The last week before the race, I hadn't been on my bike at all. I decided to train that whole week leading up to the race. Before the gun went off, I was standing right next to Chris and Greg Remaly. It was quite choppy that day. We could see that the wind was kicking up some white water and just beyond the break wall it got really choppy.
I felt pretty good on the swim. The three of us were swimming side by side, then I pulled away. But as soon as we got out to the rough water, they disappeared. I looked back and they were on my feet! I thought, "This isn't fair. You guys should be pulling me." They both are more than twenty years younger than me. I was thinking "By the way, Chris, you just won the Ironman a few weeks ago so you're obviously in pretty good shape."
I ended up pulling them through the whole swim course, and as we got to the shallow waters and were heading to the transition, I was fumbling with my wetsuit (I've always been somewhat of a klutz in the transition area. I marvel at how fast those ITU guys can be.) Chris ran across the swimming plate ahead of me. I figured he should have let me have it for my effort pulling him through the swim leg!
Out of the transition is a long ramp that leads into the feeder road. It's about a 1.2-mile ride up a four percent grade--not so bad. I had a new pair of shoes that I had attached already to my pedals. I figured I'd just slide my feet into my shoes while I was riding. It was an absolute disaster. I couldn't get my feet in and I see Greg taking off on the horizon. My feet would only go halfway and then get stuck. On an uphill course you need momentum. Finally, I had to get off the bike and put my shoes on and by that time I couldn't even see Chris and Greg.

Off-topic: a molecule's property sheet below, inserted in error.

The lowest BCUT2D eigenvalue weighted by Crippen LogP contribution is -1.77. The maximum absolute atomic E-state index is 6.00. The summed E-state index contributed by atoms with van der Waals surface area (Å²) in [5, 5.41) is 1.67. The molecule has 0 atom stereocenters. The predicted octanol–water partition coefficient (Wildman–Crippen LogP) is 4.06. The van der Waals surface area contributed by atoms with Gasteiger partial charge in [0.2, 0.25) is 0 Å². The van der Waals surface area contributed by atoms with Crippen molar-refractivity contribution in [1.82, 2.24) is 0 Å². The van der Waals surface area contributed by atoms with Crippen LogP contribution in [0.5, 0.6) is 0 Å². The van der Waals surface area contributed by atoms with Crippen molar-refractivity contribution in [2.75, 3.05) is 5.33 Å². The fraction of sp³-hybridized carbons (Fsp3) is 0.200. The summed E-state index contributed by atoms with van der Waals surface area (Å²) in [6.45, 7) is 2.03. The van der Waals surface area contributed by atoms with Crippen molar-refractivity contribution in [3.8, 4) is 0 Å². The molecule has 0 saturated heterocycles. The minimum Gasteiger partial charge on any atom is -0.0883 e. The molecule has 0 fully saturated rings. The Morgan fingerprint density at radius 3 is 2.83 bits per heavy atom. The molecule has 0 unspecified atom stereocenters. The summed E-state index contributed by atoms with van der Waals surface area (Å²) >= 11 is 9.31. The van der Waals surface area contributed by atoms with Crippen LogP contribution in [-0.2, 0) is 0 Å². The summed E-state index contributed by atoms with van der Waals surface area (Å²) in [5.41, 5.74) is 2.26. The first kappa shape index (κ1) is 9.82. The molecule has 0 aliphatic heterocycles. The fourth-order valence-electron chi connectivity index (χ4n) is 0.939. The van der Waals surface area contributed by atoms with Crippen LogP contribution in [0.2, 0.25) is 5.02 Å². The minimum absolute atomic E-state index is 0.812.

Once on the bike, my legs felt absolutely empty. I just labored on the bike the whole way. By the end people were going by me on this horrific pass where the wind was in your face, it was a tough grade--just a difficult section. At one point, as I was moving past some of the people who were in the full-distance race, I began to catch up to this one guy. As I caught up to him he turned to me and said, "Hey Dave, how ya doin'?" Truthfully, I felt terrible and didn't want to talk.
I thought I had lost him on a climb, but all of a sudden he comes zipping by me at the top and turns and says, "Hey Dave, you're looking good." I replied, "I'm NOT looking good." And then he pulls a little camera out of his pocket and takes a picture of me while we're riding! I can laugh about it now, but it was pretty humiliating. I ended up bringing this guy up to the stage during the awards ceremony the next day.
Back to the race...
It wasn't until I was about four miles into the run that I stopped feeling sorry for myself. I found my rhythm and the last eight miles I ran pretty well.
If I do that race again, I've got to be prepared. It's a wonderful race. They do a magnificent job for the athletesfrom the goodie bag to the check-in to the banquetit's really a first-class race. I learned one thing, however: It's a race where you have to do your homework if you want to be competitive. You can't just go do it.
Later on this month, I'm looking to get an MRI on my heel. This foot issue has been bothering me for some time. We'll see what they say--if it's a ligament, the achilles or what. I'm hoping for the best and then maybe I can start planning 2008.